Nestled amidst tall fruit trees in the hills of Ulu Langat, Selangor, about 40 minutes drive from the heart of Kuala Lumpur, is Uluhati Farm and Recreations. Picturesque and serene, if there are two words to describe the retreat, it would be “nature’s garden”. Indeed, one need not go too far from the city to enjoy the wonders of nature.
Recently listed by Coconuts KL as one of seven top staycation options in the Klang Valley not to be missed, Uluhati is without a doubt, a crowd favourite with its Borneo-style longhouse farm stay.
Owned by Shaipudin Shah Harun, or affectionately addressed as Pak Din, this land spanning three acres is ideal for those who love the countryside. In fact, Pak Din himself is dressed up like a cowboy most of the time as he sees to the many chores around the property, described as his pension plan. It is a far cry from the life he had led for thirty years as a corporate leader but one can see that he is enjoying every minute of his current lifestyle.
Pak Din, who retired as Chief Executive Officer of Syarikat Prasarana Negara Berhad (now Prasarana Malaysia Berhad), has always loved the exciting outdoors. Only 58 years old now, Pak Din has spent the past five years building Uluhati, initially a lush fruit orchard, to what it is today, hosting guests from all over the world. Its beauty is known far and wide so much so that a production crew from Hong Kong was there recently to shoot a movie which will be release during Chinese New Year 2016.
Sometimes assisted by his wife, Dhaniah Wong Abdullah, Pak Din, using any of his four horses, offers horseback riding classes, especially for children with cerebral palsy. This therapy helps to improve the children’s motor skills.
Also available are farm stay experiences and fruit parties, with fruits served fresh from the many trees. Uluhati is also an ideal country wedding venue. For those who are more adventurous, there are off-site activities such as jungle trekking and bamboo rafting.
Cruising along Sungai Langat in a bamboo raft is a new experience for many a city folk. During the hour-long trip covering about eight kilometres stretch of the river, one gets to enjoy the riverine scenery as the raft, which measures 40ft by 4ft, is attended to by an Orang Asli steersman.
There are twenty rafts available and each raft sits up to three people, depending on their weight. According to Pak Din, “Bamboo rafting is a very safe activity to indulge in but the minimum age allowed is eight years old. Children have to be accompanied by an adult. Nevertheless, anyone with a serious health condition is advised against it. We keep our group size at a maximum of forty people for easier management.”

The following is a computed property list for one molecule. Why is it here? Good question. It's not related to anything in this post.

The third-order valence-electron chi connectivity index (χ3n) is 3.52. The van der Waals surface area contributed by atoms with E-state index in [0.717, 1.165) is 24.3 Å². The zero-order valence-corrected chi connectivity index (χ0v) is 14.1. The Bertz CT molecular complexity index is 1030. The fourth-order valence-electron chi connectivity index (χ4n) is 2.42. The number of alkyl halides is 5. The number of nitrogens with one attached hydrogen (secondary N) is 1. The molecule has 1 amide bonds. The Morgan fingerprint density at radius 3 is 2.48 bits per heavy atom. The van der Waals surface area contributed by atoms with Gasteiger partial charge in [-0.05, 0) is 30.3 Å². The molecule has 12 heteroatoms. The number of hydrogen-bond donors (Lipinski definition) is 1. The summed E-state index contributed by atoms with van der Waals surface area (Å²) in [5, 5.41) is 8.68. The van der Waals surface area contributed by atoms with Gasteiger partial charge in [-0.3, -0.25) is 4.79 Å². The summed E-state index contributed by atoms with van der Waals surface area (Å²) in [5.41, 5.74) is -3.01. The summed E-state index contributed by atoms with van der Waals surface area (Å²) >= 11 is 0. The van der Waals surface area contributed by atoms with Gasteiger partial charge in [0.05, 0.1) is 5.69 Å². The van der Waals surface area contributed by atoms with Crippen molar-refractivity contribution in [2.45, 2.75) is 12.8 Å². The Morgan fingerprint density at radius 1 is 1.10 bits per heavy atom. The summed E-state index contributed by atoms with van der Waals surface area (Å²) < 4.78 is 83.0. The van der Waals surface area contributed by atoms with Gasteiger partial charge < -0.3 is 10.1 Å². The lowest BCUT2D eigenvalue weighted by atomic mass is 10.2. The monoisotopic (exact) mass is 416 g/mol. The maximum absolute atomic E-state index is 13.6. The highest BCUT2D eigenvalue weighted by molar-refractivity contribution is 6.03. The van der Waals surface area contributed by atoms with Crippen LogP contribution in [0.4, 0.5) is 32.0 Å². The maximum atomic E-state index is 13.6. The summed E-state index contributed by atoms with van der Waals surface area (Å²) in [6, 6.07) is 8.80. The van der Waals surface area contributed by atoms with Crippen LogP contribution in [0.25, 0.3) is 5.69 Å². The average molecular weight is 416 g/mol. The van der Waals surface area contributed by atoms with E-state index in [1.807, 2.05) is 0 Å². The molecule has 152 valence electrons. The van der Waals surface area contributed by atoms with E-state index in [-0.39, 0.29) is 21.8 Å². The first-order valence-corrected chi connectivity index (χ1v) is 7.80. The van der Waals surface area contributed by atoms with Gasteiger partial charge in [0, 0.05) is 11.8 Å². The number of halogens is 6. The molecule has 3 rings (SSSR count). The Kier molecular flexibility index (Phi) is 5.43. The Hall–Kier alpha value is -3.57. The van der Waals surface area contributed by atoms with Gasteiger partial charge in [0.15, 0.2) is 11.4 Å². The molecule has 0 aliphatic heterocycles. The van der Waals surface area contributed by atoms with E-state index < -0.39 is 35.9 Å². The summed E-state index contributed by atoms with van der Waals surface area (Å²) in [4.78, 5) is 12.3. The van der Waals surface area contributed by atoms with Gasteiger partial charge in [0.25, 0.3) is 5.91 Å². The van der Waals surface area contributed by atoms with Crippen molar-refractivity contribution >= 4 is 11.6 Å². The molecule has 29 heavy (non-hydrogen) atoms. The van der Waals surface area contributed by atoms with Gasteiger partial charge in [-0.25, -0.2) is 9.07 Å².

Sungai Langat is about 2 feet deep on the average and goes up to six feet in depth at some spots. There are only two small rapids along this stretch.
There are also a number of jungle trails that one could explore. A beginner-level trail would take about two hours to complete, while the toughest one would take at least twelve hours. It leads to Bentong, Pahang.
A graduate of the Royal Military College in Sungai Besi, Pak Din also heads the Uluhati Survival School where survival training modules that incorporate jungle survival skills, fitness challenge, rappelling, archery, scuba diving, parachute training and unarmed combat, are conducted by a specially engaged Training Director, a former military personnel.
This intense programme, with a minimum length of five days, pulls no punches. Drawn up to make men out of boys, Pak Din has this to say: “These challenges are meant to sharpen their personal qualities such as resilience, resourcefulness, innovation and determination. Participants are encouraged to grab this opportunity to experience something new to broaden their mind.”
On the other hand, Uluhati Farm & Recreations is also where corporate clients send their staff to undertake team building activities, attend motivational seminars, or learn soft skills which build up a person’s “EQ” (Emotional Intelligence Quotient). These would improve their interpersonal skills like leadership and critical thinking.
“We believe that the acquisition of these new skills will come in handy in our daily life,” added Pak Din.
Note: An edited version of this article [Step Inside Nature’s Garden] was published on 18th Dec, 2015 as Escape Cover Story, in the now-defunct The Malay Mail.
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